In 2016, our client, a citizen of Jordan, entered the US on a visitor visa for personal travel. Shortly afterward, he applied for asylum. During the waiting period of the asylum application, our client united in marriage with a US citizen, and Chief Paralegal Connie Cook of Herman Legal Group assisted with filing for a marriage green card application concurrently with closing the asylum case.
By the time his term of office ends on January 20, 2021, Donald Trump will have reduced immigration to the United States by more than half. He has managed to accomplish all of this through executive order and regulatory changes, without any change in statutory law -- and therefore no need for cooperation from Congress. The timing of this decrease in immigration makes it obvious that nowhere near all of it can be attributed to the COVID-19 crisis.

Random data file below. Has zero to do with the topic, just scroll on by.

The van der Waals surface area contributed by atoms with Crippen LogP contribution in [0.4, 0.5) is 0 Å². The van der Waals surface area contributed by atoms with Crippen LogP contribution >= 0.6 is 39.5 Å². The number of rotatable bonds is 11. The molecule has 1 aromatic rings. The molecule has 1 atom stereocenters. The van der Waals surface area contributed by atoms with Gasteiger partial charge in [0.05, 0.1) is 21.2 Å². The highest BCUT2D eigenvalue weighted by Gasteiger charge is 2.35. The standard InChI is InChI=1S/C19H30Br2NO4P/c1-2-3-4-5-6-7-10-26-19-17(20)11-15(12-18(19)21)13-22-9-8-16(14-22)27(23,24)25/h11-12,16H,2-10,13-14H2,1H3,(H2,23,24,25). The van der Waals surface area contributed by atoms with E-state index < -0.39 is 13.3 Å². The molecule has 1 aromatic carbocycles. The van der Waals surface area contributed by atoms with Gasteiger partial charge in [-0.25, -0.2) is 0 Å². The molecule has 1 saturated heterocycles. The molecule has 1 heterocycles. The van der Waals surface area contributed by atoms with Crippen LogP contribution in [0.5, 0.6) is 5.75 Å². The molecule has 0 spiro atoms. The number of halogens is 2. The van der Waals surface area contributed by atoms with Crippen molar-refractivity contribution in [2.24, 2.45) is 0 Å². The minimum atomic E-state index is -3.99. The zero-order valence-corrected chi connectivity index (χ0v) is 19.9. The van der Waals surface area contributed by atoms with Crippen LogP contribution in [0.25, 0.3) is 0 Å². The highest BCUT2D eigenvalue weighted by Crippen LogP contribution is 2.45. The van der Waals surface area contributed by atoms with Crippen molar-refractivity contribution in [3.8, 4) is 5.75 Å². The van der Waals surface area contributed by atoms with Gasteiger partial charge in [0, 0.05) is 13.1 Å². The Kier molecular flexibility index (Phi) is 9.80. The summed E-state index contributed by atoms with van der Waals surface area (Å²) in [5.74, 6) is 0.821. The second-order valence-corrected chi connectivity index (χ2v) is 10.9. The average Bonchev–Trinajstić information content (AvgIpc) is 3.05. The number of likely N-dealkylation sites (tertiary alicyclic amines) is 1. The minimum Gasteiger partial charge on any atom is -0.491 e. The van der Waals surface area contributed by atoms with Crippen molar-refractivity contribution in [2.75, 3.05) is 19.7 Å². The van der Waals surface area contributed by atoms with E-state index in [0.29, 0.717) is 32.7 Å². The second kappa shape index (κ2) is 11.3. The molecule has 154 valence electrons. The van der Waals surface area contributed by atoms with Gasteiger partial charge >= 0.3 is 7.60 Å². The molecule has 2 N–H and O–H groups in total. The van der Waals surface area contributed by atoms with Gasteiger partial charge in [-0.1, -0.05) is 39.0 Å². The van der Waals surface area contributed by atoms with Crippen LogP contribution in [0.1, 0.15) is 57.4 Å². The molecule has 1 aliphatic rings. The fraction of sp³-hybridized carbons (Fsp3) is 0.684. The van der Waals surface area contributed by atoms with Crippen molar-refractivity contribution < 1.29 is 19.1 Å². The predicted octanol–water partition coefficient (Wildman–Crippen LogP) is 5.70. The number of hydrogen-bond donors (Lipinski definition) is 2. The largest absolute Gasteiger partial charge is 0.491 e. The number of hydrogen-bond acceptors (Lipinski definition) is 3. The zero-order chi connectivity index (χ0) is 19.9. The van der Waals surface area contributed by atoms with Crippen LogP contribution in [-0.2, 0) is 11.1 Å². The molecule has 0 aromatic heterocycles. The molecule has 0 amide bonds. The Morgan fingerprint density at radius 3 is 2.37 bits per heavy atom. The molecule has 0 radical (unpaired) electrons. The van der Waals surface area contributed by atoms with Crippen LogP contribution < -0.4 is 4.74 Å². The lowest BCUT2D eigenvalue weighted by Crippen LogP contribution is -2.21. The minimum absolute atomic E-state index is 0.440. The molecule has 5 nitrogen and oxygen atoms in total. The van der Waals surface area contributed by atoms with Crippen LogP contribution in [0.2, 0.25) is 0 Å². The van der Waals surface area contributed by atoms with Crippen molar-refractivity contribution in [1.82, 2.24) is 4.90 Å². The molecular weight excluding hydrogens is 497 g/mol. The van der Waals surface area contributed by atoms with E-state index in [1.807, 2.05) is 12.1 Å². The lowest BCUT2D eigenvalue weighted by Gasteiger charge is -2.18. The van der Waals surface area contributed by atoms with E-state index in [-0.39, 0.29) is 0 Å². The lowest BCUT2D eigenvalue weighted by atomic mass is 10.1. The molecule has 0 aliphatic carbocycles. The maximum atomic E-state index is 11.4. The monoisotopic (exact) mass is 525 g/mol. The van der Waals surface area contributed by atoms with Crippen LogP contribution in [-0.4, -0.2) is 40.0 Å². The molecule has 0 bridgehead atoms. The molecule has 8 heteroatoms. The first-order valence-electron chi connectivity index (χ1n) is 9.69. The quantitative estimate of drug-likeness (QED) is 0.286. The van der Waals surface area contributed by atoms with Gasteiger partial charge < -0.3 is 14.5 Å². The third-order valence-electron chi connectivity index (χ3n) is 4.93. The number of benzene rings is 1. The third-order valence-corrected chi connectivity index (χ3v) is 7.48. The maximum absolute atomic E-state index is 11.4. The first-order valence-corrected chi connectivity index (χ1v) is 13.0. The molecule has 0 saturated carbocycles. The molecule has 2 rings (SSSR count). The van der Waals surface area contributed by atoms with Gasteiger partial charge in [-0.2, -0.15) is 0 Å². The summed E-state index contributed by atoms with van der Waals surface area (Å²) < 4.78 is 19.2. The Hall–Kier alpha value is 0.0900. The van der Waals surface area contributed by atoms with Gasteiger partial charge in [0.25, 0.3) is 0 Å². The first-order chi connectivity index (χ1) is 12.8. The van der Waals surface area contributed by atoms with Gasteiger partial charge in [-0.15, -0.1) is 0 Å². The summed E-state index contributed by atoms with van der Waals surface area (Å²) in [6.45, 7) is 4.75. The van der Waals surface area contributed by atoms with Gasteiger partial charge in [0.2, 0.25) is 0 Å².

Applying for asylum becomes a bit more complex when you are already facing deportation proceedings. Asylum may be your best removal defense when immigration authorities are trying to eject you from the US but you fear to return to your home country.
This past week, Trump’s administration has made a major push in decreasing the flow of migrants to the US by implementing strict policy changes for asylum seekers targeted at the southern border. The new rule requires that if an immigrant seeking asylum first crosses through a third country prior to reaching the US, he/she must first apply for refugee status in that country.
Asylum is a US immigration status that is based on humanitarian concerns for people who have good reason to fear that harm will come to them if they return to their home countries. If you receive it, you will be allowed you to live and work in the US for an indefinite period of time. Asylum is granted only to people who are present in the US, however. If you are located abroad, you should apply for refugee status, which offers equivalent benefits.